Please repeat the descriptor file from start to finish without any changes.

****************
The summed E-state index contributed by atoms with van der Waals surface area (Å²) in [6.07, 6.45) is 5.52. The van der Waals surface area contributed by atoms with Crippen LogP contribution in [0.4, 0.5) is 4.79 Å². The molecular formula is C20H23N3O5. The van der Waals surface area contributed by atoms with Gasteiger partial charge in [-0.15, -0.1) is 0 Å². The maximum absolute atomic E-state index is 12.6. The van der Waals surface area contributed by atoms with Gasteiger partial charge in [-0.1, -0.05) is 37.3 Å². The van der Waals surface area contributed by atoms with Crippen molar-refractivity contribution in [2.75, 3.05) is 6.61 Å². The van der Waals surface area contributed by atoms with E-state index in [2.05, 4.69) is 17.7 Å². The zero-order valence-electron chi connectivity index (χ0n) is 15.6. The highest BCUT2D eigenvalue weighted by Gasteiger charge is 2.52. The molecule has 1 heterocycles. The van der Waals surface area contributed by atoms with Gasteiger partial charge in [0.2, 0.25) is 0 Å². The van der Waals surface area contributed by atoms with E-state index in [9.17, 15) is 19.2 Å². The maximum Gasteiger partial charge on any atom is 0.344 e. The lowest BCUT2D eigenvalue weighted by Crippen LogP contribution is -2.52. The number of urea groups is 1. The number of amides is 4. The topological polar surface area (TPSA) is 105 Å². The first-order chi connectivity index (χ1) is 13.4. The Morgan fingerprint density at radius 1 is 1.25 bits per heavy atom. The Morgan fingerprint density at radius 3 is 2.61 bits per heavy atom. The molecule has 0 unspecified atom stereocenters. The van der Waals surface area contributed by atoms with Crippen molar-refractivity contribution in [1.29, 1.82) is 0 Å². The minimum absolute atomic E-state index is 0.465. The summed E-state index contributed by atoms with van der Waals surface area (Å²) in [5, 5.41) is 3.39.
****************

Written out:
The summed E-state index contributed by atoms with van der Waals surface area (Å²) in [6.07, 6.45) is 5.52. The van der Waals surface area contributed by atoms with Crippen LogP contribution in [0.4, 0.5) is 4.79 Å². The molecular formula is C20H23N3O5. The van der Waals surface area contributed by atoms with Gasteiger partial charge in [-0.15, -0.1) is 0 Å². The maximum absolute atomic E-state index is 12.6. The van der Waals surface area contributed by atoms with Gasteiger partial charge in [-0.1, -0.05) is 37.3 Å². The van der Waals surface area contributed by atoms with Crippen molar-refractivity contribution in [2.75, 3.05) is 6.61 Å². The van der Waals surface area contributed by atoms with E-state index in [2.05, 4.69) is 17.7 Å². The zero-order valence-electron chi connectivity index (χ0n) is 15.6. The highest BCUT2D eigenvalue weighted by Gasteiger charge is 2.52. The molecule has 1 heterocycles. The van der Waals surface area contributed by atoms with Gasteiger partial charge in [0.2, 0.25) is 0 Å². The van der Waals surface area contributed by atoms with E-state index in [9.17, 15) is 19.2 Å². The maximum Gasteiger partial charge on any atom is 0.344 e. The lowest BCUT2D eigenvalue weighted by Crippen LogP contribution is -2.52. The number of urea groups is 1. The number of amides is 4. The topological polar surface area (TPSA) is 105 Å². The first-order chi connectivity index (χ1) is 13.4. The Morgan fingerprint density at radius 1 is 1.25 bits per heavy atom. The Morgan fingerprint density at radius 3 is 2.61 bits per heavy atom. The molecule has 0 unspecified atom stereocenters. The van der Waals surface area contributed by atoms with Crippen molar-refractivity contribution in [1.29, 1.82) is 0 Å². The minimum absolute atomic E-state index is 0.465. The summed E-state index contributed by atoms with van der Waals surface area (Å²) in [5, 5.41) is 3.39.